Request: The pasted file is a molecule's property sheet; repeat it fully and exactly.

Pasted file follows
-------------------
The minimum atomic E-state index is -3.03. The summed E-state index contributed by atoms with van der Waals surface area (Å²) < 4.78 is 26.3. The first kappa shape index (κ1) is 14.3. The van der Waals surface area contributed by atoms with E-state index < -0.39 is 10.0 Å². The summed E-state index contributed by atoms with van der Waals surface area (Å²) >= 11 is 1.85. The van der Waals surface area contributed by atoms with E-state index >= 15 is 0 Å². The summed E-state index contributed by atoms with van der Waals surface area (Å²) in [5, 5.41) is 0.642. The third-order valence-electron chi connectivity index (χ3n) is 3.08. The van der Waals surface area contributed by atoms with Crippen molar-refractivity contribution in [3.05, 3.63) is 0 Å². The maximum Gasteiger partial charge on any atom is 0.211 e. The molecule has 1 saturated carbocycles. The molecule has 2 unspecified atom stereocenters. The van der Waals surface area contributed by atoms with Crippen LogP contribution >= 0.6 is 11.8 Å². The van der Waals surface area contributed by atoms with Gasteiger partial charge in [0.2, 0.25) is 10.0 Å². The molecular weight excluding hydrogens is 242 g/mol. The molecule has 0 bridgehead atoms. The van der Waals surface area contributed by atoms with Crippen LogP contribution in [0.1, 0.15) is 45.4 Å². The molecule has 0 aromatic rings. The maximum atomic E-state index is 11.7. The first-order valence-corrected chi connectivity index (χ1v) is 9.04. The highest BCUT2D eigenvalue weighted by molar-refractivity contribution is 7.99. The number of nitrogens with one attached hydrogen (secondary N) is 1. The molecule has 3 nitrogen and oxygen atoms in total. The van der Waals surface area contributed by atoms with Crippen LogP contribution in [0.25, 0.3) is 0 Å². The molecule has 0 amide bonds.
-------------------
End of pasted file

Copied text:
The minimum atomic E-state index is -3.03. The summed E-state index contributed by atoms with van der Waals surface area (Å²) < 4.78 is 26.3. The first kappa shape index (κ1) is 14.3. The van der Waals surface area contributed by atoms with E-state index < -0.39 is 10.0 Å². The summed E-state index contributed by atoms with van der Waals surface area (Å²) >= 11 is 1.85. The van der Waals surface area contributed by atoms with E-state index >= 15 is 0 Å². The summed E-state index contributed by atoms with van der Waals surface area (Å²) in [5, 5.41) is 0.642. The third-order valence-electron chi connectivity index (χ3n) is 3.08. The van der Waals surface area contributed by atoms with Crippen molar-refractivity contribution in [3.05, 3.63) is 0 Å². The maximum Gasteiger partial charge on any atom is 0.211 e. The molecule has 1 saturated carbocycles. The molecule has 2 unspecified atom stereocenters. The van der Waals surface area contributed by atoms with Crippen LogP contribution >= 0.6 is 11.8 Å². The van der Waals surface area contributed by atoms with Gasteiger partial charge in [0.2, 0.25) is 10.0 Å². The molecular weight excluding hydrogens is 242 g/mol. The molecule has 0 bridgehead atoms. The van der Waals surface area contributed by atoms with Crippen LogP contribution in [0.1, 0.15) is 45.4 Å². The molecule has 0 aromatic rings. The maximum atomic E-state index is 11.7. The first-order valence-corrected chi connectivity index (χ1v) is 9.04. The highest BCUT2D eigenvalue weighted by molar-refractivity contribution is 7.99. The number of nitrogens with one attached hydrogen (secondary N) is 1. The molecule has 3 nitrogen and oxygen atoms in total. The van der Waals surface area contributed by atoms with Crippen LogP contribution in [0.25, 0.3) is 0 Å². The molecule has 0 amide bonds.